Farmers’ Markets

DOVER — With a record season behind them, Delaware’s farmers’ markets are gearing up for another great year.

Twenty-three community-run farmers’ markets will be opening over the next three months, selling Delaware produce and other farm-fresh goods.

“Farmers’ markets are a great way to connect with the people who grow your food, building relationships and strengthening communities,” said Secretary of Agriculture Ed Kee. “For farmers, they’re a wonderful opportunity to reach new customers and have some great conversations around agriculture’s importance and the strength of our family farms.”

The season begins April 7, with the opening of the Garden Shack Farmers’ Market near Lewes. The Milton Farmers’ Market opens April 22, and the Fresh Friday Farmers’ Market in Wilmington opens April 29. Twelve markets open in May and eight in June.

A farmers’ market directory, complete with locations, hours, and dates of operation, is at the Delaware Buy Local Guide at

The 2015 season set a record, with more than $3 million in sales, up more than $390,000 over 2014 and up ninefold since 2007.

Nine markets are offering Electronic Benefits Transfer (EBT) transactions, allowing families to purchase local produce and food items as part of the Supplemental Nutrition Assistance Program.

All community-run farmers’ markets are operated at the local level, by municipalities, business groups, farmers or market associations, with the Department of Agriculture providing support and marketing assistance.

Farmers and others interested in becoming a vendor, or community groups interested in starting a local market, can contact Department of Agriculture marketing specialist David Smith at (302) 698-4625 or

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Media contact:
Dan Shortridge
Director of Communications and Marketing
Delaware Department of Agriculture

Delaware Farmland Preservation

Delaware farmland preservation mandate fails

The goal of the Delaware Farmland Preservation Program is to keep working farms intact instead of having the land developed as commercial or housing lots. (Delaware State News file photo/Andrew West)

DOVER — The Delaware House of Representatives voted down a constitutional amendment that would have mandated the state provide $10 million for farmland preservation annually.

Members were in favor 20-17, with four absent, but the chamber fell short of the two-thirds needed to change the constitution.

In 2005, the General Assembly unanimously passed a bipartisan bill setting aside $10 million from the realty transfer tax collected by the state every year. That sum was intended to go to the Agricultural Lands Preservation Foundation to buy development rights and keep land free from construction.

The law says the state “shall” allocate $10 million on a yearly basis, but the farmland program has received the full level of support only twice in the past seven years.

In the current year, $3 million was provided.

Rep. David Wilson, R-Bridgeville, the sponsor of the legislation, said state officials should not break the law “just because we can.”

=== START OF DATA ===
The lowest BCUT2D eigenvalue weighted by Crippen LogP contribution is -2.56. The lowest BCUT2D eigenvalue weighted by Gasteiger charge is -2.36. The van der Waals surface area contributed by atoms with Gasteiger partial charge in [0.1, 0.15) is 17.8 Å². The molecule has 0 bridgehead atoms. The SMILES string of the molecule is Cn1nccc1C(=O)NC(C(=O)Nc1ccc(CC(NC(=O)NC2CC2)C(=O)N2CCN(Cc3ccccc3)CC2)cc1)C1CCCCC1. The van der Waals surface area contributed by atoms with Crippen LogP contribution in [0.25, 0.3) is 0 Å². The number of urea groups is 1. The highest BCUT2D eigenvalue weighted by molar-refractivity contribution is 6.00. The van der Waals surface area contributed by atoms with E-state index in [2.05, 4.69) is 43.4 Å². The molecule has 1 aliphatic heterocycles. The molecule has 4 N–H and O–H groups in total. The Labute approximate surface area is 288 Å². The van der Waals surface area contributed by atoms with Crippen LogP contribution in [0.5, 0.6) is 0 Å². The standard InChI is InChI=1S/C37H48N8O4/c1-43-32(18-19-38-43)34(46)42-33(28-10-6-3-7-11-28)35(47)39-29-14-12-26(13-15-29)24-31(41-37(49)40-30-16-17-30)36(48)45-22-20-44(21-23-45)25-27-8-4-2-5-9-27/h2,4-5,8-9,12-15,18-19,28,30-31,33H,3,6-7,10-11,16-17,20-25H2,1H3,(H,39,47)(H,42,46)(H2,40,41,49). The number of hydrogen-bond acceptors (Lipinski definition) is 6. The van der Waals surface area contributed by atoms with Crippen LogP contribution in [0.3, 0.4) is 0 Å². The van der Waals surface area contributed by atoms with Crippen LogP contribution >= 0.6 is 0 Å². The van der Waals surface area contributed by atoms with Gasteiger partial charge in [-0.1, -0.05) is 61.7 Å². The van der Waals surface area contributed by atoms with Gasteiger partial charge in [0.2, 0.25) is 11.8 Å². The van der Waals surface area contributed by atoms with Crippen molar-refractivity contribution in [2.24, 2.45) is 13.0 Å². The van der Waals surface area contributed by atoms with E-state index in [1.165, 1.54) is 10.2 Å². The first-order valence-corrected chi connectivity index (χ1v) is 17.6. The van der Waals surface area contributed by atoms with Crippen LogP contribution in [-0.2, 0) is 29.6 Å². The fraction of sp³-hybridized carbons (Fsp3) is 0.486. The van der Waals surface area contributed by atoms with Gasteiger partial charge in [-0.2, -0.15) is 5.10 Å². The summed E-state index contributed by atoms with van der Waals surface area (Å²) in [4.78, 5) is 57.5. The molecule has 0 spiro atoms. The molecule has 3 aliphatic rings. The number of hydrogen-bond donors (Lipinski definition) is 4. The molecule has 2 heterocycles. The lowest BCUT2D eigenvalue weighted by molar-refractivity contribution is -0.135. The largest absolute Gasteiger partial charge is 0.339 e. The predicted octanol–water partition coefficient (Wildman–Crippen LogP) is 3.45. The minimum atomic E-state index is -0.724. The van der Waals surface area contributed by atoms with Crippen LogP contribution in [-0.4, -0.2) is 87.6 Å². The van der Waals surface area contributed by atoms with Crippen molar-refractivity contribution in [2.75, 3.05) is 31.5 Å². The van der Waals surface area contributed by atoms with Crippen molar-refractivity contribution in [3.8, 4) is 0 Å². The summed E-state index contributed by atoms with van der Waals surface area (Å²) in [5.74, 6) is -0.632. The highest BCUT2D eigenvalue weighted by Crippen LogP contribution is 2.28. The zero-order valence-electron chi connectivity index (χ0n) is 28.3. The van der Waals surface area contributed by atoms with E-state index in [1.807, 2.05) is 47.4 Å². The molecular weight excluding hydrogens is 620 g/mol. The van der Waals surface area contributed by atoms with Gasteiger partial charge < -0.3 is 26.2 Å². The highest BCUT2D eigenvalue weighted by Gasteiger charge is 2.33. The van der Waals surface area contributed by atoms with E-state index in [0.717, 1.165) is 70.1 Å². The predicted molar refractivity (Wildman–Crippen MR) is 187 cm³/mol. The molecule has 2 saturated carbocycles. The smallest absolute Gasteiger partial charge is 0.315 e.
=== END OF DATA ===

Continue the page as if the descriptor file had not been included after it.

Rep. David Wilson

“Because the law is not part of the state’s constitution, this funding is vulnerable and is being raided,” he said on the chamber floor.

The University of Delaware has reported the total economic contribution of agriculture in Delaware in 2008 was $7.95 billion.

Participants in the state’s preservation program first enter into agreements where they pledge not to build on their land for at least a decade. Later, they have the chance to turn their property into an easement, selling the development rights to the state.

The state has spent about $114 million on 808 easements covering 116,000 acres since 1996. Of that, 61,000 acres are in Kent, 42,000 in Sussex and the remainder in New Castle.

Of the 16 lawmakers who represent Kent and Sussex counties and were present Tuesday, 15 voted in support of the bill.

Rep. Wilson said afterward he was not surprised, but was disappointed.

“We’ve lost the cars, the chemicals is well on their way out,” he said, arguing for providing greater support to the agricultural industry.

Reach staff writer Matt Bittle at

Farm Succession Planning Education Series continues on 3/16/16

Farm Succession Planning Education Series

Presented by the University of Delaware Extension and Applied Economics and Statistics and the University of Maryland Extension Ag Law Initiative and Nationwide

Farm Succession Planning is a business and risk management practice that is critical to the agricultural industry and to the health of families and farm businesses.

A series of educational workshops will include family communication, business planning, retirement planning, transition planning, goal setting, legal issues, and case study examples. All of these sessions will present farmers with the knowledge to begin or to continue the process of succession planning.

Families are encouraged to attend the workshops together.

2016 Sessions

January 13th, 2016 – Risk Management Session at Delaware Ag Week
1:00 – 3:00 – Retirement Planning
3:00 – 5:00 – Succession Planning

March 16, 2016 – Business Planning 7:00 – 9:00 pm
Kent County Farm Bureau

May 5, 2016 – Financial Planning 7:00 – 9:00 pm
U of DE Paradee Center

November 2016 – Farm Succession Webinar

2017 Sessions

January – Delaware Ag Week
Leases and transition
Mission statements
Presentation of Case studies examples
For more information contact: Dan Severson –, 302-831-8860
Laurie Wolinski –, 302-831-2538
It is the policy of the Delaware Cooperative Extension System that no person shall be subjected to discrimination on the grounds of race, color, sex, disability, age, or national origin.